First Islamic State in Russia
By Elmira Akhmetova
Islam spread and gradually established itself as an official religion in the territory of what is now known as the Russian Federation starting from the period of the Righteous Caliphs. In the eighth century, Islam was already in existence in the region, whereas Russia at that time was confined to the pagan Kievan Rus lying about two thousand kilometres away from today’s Tatarstan and Bashkortostan, the place, where the first Islamic state in modern Russian territory, the Bulghar Kingdom, was located from the eighth century until its invasion by the Mongols in 1236.
Early sources refer to the Bulghars as groups of people of Turkic origin that lived northeast of the Caucasus during the fifth century CE. In the mid-seventh century, part of the Bulghars moved north to the Volga region following the collapse of their state at the hands of the Khazars. In the eighth century, the Bulghars established the Bulghar Kingdom in the Middle Volga region, a territory of the modern republic of Tatarstan. Before the coming of the Bulghars. Before coming of the Bulghars, this area was inhabited by Ugro-Finnic people, yet the establishment of the Bulghar Kingdom was peaceful. The Ugro-Finnic nations, such as Mordovian, Mari, Chuvash, and Udmurt peoples, lived together with the Bulghars in peace in the Bulghar Kingdom.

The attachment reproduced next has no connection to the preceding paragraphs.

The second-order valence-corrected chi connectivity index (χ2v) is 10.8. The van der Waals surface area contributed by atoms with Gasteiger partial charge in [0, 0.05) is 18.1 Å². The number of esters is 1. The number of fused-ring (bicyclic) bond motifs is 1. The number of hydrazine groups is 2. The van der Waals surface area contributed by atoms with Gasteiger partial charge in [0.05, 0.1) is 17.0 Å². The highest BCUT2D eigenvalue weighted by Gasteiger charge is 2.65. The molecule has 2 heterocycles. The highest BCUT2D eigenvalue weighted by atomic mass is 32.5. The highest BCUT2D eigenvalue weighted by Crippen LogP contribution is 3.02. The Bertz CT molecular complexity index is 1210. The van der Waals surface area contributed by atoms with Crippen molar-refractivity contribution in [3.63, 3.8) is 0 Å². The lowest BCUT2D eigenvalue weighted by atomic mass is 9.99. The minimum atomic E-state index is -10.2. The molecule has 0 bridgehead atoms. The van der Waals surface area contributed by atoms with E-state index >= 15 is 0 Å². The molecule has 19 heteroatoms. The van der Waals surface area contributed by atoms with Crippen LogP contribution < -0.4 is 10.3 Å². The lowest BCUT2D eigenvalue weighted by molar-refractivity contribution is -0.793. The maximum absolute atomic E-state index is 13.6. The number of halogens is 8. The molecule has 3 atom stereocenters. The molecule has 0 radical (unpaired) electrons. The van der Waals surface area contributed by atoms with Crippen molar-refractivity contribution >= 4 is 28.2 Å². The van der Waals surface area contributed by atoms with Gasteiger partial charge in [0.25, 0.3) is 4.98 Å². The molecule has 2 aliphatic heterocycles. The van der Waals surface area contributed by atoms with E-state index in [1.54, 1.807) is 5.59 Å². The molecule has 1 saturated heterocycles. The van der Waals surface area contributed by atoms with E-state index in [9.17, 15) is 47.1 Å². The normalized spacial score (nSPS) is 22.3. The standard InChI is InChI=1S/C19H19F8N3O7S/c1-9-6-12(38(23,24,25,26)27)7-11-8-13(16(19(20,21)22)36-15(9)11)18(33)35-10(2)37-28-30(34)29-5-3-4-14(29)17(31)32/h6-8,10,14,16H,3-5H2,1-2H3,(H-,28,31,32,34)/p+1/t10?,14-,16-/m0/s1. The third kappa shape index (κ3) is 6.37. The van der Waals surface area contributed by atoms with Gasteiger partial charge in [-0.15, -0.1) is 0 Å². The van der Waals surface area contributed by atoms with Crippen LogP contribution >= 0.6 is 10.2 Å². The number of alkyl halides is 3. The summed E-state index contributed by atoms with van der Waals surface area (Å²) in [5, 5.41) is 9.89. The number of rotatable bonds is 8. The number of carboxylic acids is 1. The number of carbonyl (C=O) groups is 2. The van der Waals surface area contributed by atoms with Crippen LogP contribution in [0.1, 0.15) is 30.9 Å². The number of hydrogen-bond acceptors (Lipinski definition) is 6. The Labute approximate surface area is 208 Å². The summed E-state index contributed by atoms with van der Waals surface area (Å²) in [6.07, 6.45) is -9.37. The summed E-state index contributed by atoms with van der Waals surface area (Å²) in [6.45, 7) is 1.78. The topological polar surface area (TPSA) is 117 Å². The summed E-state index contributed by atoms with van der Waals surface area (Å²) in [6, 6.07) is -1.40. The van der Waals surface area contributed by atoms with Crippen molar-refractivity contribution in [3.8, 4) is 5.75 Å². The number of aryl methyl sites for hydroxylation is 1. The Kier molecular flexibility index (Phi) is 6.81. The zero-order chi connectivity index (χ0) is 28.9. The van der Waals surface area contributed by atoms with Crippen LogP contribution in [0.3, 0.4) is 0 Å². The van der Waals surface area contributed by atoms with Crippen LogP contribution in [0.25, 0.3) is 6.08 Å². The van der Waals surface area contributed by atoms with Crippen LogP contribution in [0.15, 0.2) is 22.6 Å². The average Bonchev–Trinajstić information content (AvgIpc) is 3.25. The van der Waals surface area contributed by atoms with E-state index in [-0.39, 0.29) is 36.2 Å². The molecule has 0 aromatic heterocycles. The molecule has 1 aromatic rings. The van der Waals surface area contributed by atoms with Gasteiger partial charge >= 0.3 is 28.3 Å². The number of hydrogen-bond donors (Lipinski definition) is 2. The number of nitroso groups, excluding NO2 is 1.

The Bulghar Kingdom was located in a strategic area where two rivers, Kama (Chulman) and Volga (Itil or Idel), unite in one stream. Thus, the kingdom was a center for important trade routes between Asia with Europe. Traders from many countries met in this place, especially in the Aga Bazar (Great Bazaar), located near the Volga River not far away from the port. Traders from India, China, Iran, and Central Asia brought gold, silver, silk, decorated silver, decorated dishes made of porcelain, perfumes, books, paper, fruits, and spices.
Carpets came from Byzantium and Armenia. Traders from Damascus, Iran, and France contributed swords, daggers, and knives. The Russians brought slaves and furs. Traders from Europe and the Baltic area brought slaves and amber, while those from the Caspian Sea area brought salt. The traders of the north forests brought animals and furs.
The Bulghars themselves contributed many commodities to this trade. The famous Muslim historian and traveller Muhammad Al-Maqdisi gave a long list of goods that came from the Bulghars to one of the bazaars in Transoxania (present-day Uzbekistan and parts of Turkmenistan and Kazakhstan). According to him, “Wax, arrows, birch bark, high fur caps, fish glue, fish teeth, castoreum, amber, prepared horse hides, honey, hazelnuts, falcons, swords, armor, Khalanj wood, Slavonic slaves, sheep, and cattle, all of them came from the Bulgar” (Barthold 235).